People with disabilities or other medical conditions represent a huge segment of the country. Nearly 3% of U.S. adults, or some 7 million people, take immunosuppressant drugs, and tens of millions more have diseases that lower immunity directly or have medical conditions that put them at higher risk from infectious disease. More Americans are joining their ranks every day: studies estimate that between 10 and 30% of people who contract COVID-19 end up with Long COVID, and some fraction of that population is likely to need ongoing economic and medical aid in the future.
“The COVID-19 pandemic spurred the largest influx of new entrants to the disability community in this country in modern history. It has been a mass disabling event and the numbers are continuing to climb,” says Rebecca Vallas, a senior fellow at The Century Foundation (TCF), who leads the think tank’s disability economic justice team. “It is at a scale that policymakers absolutely cannot ignore.”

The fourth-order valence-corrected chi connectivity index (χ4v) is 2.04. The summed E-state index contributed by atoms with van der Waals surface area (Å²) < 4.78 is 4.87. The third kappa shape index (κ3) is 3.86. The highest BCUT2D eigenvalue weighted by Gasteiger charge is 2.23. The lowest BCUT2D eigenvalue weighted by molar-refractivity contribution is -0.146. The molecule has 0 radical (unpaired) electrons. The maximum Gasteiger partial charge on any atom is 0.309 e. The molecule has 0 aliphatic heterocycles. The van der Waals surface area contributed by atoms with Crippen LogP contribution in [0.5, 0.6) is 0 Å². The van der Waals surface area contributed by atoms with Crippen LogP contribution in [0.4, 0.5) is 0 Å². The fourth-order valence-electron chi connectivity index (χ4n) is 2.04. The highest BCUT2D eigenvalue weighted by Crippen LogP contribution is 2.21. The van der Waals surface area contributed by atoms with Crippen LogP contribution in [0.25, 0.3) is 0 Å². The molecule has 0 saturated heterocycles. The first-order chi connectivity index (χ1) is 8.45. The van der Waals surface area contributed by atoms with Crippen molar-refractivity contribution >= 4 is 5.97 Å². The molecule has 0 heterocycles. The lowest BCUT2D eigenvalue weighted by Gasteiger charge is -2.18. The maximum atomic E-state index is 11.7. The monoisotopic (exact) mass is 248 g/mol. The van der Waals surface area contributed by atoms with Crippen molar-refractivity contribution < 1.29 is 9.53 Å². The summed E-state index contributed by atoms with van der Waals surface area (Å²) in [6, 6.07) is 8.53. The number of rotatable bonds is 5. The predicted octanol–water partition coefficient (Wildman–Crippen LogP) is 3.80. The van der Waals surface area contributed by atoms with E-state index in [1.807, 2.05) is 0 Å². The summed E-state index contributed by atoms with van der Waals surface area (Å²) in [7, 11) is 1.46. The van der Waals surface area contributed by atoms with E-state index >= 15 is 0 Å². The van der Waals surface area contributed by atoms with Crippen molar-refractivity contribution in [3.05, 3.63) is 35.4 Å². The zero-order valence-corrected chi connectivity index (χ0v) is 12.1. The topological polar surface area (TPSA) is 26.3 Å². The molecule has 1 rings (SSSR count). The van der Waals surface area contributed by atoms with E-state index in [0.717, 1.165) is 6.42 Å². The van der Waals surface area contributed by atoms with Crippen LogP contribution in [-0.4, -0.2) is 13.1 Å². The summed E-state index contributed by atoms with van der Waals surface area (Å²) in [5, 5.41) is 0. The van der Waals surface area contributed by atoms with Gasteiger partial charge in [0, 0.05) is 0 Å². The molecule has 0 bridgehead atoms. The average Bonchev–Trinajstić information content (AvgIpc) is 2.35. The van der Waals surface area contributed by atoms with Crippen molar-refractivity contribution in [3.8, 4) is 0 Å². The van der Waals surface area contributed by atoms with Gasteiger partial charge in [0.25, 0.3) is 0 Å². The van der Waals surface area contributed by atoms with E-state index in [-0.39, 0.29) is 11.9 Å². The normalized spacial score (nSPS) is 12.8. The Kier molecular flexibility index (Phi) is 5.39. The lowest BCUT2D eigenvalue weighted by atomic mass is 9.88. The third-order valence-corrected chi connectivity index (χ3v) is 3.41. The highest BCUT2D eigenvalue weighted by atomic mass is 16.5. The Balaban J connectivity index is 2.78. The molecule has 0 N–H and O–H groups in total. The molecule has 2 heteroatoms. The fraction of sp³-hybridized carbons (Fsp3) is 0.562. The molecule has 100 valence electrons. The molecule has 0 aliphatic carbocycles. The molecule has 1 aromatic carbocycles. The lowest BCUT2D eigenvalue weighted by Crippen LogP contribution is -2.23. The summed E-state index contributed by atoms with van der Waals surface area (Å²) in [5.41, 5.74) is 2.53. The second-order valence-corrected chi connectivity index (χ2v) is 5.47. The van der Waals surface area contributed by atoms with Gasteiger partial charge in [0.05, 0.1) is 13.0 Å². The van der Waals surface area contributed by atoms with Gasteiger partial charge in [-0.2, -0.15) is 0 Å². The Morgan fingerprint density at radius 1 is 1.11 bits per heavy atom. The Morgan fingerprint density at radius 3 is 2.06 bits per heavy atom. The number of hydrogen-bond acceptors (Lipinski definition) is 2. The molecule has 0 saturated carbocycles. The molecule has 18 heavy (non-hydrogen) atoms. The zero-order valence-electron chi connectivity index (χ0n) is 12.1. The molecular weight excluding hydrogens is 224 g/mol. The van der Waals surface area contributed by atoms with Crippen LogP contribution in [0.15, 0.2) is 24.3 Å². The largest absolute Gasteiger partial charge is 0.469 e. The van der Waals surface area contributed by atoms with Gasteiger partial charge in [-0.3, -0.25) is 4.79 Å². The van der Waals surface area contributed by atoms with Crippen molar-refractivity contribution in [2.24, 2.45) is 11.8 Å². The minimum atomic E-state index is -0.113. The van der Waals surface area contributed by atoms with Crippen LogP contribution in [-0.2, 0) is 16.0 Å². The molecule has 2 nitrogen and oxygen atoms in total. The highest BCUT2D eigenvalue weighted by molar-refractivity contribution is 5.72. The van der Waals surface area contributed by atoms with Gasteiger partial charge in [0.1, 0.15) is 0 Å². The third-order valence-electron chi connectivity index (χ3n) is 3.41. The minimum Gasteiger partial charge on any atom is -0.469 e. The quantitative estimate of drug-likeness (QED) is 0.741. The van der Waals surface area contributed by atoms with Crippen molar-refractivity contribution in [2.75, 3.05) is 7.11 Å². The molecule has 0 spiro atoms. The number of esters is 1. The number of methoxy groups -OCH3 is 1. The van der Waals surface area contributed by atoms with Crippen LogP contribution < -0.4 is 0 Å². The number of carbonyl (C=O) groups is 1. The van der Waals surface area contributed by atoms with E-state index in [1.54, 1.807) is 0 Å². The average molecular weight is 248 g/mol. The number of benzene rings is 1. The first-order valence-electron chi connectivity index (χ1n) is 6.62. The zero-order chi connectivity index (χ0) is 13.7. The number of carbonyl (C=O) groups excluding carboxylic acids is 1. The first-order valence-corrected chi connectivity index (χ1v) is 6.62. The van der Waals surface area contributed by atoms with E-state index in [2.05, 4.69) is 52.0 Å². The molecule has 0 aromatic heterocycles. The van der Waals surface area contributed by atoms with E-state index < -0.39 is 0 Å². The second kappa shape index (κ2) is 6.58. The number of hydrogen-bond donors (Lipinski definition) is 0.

Knackstedt, Vallas, and another disability advocate, Vilissa Thompson, are now working with a wide array of think tanks and advocacy groups, including the Century Foundation and the Ford Foundation, to push lawmakers to improve existing systems. Their targets include Social Security benefits, food stamps, affordable housing, the minimum wage, paid leave and transportation, and preserving some of the pandemic-era policy changes that benefitted all Americans.
“The question needs to be, how do we lay the groundwork for a better normal?” asks Anne Sosin, a healthy equity fellow at Dartmouth College. “How do we invest in the systems and policies and infrastructure we need to manage the pandemic over time?”
‘Dismissing the lives of people with disabilities’